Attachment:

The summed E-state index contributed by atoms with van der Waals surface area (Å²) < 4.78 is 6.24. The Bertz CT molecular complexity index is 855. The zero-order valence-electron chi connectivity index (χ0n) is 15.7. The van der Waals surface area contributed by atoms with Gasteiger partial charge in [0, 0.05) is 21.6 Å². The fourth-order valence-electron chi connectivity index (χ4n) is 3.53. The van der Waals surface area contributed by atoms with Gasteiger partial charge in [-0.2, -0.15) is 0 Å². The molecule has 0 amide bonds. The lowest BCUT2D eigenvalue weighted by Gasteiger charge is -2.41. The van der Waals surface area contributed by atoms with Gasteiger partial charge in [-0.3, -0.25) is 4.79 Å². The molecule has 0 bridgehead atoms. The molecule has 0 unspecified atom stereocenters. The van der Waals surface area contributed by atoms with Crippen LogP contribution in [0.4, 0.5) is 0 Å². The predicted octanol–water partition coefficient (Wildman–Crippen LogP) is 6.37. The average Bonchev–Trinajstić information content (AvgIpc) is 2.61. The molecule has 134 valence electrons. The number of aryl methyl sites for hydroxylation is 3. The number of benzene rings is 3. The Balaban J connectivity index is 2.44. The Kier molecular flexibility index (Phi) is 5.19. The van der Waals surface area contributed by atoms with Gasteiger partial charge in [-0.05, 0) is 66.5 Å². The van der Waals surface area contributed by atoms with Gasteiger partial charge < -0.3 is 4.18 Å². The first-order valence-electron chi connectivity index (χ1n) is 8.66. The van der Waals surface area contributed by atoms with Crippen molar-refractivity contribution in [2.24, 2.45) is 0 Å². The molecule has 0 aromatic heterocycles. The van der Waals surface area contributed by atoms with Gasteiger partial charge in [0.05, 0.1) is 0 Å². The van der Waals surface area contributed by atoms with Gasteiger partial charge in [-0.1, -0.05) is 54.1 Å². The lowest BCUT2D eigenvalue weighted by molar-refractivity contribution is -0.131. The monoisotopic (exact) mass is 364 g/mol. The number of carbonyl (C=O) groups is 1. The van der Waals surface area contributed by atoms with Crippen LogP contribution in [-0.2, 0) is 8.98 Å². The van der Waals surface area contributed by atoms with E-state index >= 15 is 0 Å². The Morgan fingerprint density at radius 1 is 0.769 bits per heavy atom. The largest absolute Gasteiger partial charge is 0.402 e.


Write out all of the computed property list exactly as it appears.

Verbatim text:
The summed E-state index contributed by atoms with van der Waals surface area (Å²) < 4.78 is 6.24. The Bertz CT molecular complexity index is 855. The zero-order valence-electron chi connectivity index (χ0n) is 15.7. The van der Waals surface area contributed by atoms with Gasteiger partial charge in [0, 0.05) is 21.6 Å². The fourth-order valence-electron chi connectivity index (χ4n) is 3.53. The van der Waals surface area contributed by atoms with Gasteiger partial charge in [-0.2, -0.15) is 0 Å². The molecule has 0 amide bonds. The lowest BCUT2D eigenvalue weighted by Gasteiger charge is -2.41. The van der Waals surface area contributed by atoms with Gasteiger partial charge in [-0.3, -0.25) is 4.79 Å². The molecule has 0 bridgehead atoms. The molecule has 0 unspecified atom stereocenters. The van der Waals surface area contributed by atoms with Crippen LogP contribution in [0.4, 0.5) is 0 Å². The predicted octanol–water partition coefficient (Wildman–Crippen LogP) is 6.37. The average Bonchev–Trinajstić information content (AvgIpc) is 2.61. The molecule has 134 valence electrons. The number of aryl methyl sites for hydroxylation is 3. The number of benzene rings is 3. The Balaban J connectivity index is 2.44. The Kier molecular flexibility index (Phi) is 5.19. The van der Waals surface area contributed by atoms with Gasteiger partial charge in [-0.05, 0) is 66.5 Å². The van der Waals surface area contributed by atoms with Gasteiger partial charge < -0.3 is 4.18 Å². The first-order valence-electron chi connectivity index (χ1n) is 8.66. The van der Waals surface area contributed by atoms with Crippen molar-refractivity contribution in [2.24, 2.45) is 0 Å². The molecule has 0 aromatic heterocycles. The van der Waals surface area contributed by atoms with Gasteiger partial charge in [0.05, 0.1) is 0 Å². The van der Waals surface area contributed by atoms with Gasteiger partial charge in [-0.1, -0.05) is 54.1 Å². The lowest BCUT2D eigenvalue weighted by molar-refractivity contribution is -0.131. The monoisotopic (exact) mass is 364 g/mol. The number of carbonyl (C=O) groups is 1. The van der Waals surface area contributed by atoms with Crippen LogP contribution in [-0.2, 0) is 8.98 Å². The van der Waals surface area contributed by atoms with E-state index >= 15 is 0 Å². The Morgan fingerprint density at radius 1 is 0.769 bits per heavy atom. The largest absolute Gasteiger partial charge is 0.402 e.